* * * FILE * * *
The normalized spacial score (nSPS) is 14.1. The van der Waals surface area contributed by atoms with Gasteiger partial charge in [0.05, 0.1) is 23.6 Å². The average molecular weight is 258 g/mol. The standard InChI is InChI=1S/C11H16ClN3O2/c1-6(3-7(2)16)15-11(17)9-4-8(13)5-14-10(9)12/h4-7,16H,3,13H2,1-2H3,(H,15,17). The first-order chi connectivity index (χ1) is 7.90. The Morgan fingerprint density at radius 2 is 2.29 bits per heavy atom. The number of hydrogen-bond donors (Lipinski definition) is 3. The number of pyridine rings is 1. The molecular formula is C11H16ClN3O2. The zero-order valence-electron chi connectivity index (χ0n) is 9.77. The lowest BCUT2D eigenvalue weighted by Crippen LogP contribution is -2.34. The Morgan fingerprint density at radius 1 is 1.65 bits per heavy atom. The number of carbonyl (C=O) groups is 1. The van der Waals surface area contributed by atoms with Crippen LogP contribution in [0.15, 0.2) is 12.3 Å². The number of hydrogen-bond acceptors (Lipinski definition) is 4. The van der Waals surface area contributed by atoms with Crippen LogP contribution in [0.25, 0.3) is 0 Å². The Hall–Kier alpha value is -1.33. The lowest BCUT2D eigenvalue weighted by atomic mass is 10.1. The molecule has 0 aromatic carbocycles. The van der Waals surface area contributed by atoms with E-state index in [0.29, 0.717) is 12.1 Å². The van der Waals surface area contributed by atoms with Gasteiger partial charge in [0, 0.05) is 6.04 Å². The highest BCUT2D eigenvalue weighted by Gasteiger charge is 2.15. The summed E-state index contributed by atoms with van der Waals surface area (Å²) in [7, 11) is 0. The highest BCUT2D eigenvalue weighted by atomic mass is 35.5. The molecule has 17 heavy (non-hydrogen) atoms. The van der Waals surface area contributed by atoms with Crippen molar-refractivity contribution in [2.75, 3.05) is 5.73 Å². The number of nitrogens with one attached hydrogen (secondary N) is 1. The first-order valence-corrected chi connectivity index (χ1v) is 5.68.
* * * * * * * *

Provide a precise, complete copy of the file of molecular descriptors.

The normalized spacial score (nSPS) is 14.1. The van der Waals surface area contributed by atoms with Gasteiger partial charge in [0.05, 0.1) is 23.6 Å². The average molecular weight is 258 g/mol. The standard InChI is InChI=1S/C11H16ClN3O2/c1-6(3-7(2)16)15-11(17)9-4-8(13)5-14-10(9)12/h4-7,16H,3,13H2,1-2H3,(H,15,17). The first-order chi connectivity index (χ1) is 7.90. The Morgan fingerprint density at radius 2 is 2.29 bits per heavy atom. The number of hydrogen-bond donors (Lipinski definition) is 3. The number of pyridine rings is 1. The molecular formula is C11H16ClN3O2. The zero-order valence-electron chi connectivity index (χ0n) is 9.77. The lowest BCUT2D eigenvalue weighted by Crippen LogP contribution is -2.34. The Morgan fingerprint density at radius 1 is 1.65 bits per heavy atom. The number of carbonyl (C=O) groups is 1. The van der Waals surface area contributed by atoms with Crippen LogP contribution in [0.15, 0.2) is 12.3 Å². The number of hydrogen-bond acceptors (Lipinski definition) is 4. The van der Waals surface area contributed by atoms with Crippen LogP contribution in [0.25, 0.3) is 0 Å². The Hall–Kier alpha value is -1.33. The lowest BCUT2D eigenvalue weighted by atomic mass is 10.1. The molecule has 0 aromatic carbocycles. The van der Waals surface area contributed by atoms with E-state index in [0.29, 0.717) is 12.1 Å². The van der Waals surface area contributed by atoms with Gasteiger partial charge in [0, 0.05) is 6.04 Å². The highest BCUT2D eigenvalue weighted by Gasteiger charge is 2.15. The summed E-state index contributed by atoms with van der Waals surface area (Å²) in [7, 11) is 0. The highest BCUT2D eigenvalue weighted by atomic mass is 35.5. The molecule has 17 heavy (non-hydrogen) atoms. The van der Waals surface area contributed by atoms with Crippen molar-refractivity contribution in [2.75, 3.05) is 5.73 Å². The number of nitrogens with one attached hydrogen (secondary N) is 1. The first-order valence-corrected chi connectivity index (χ1v) is 5.68.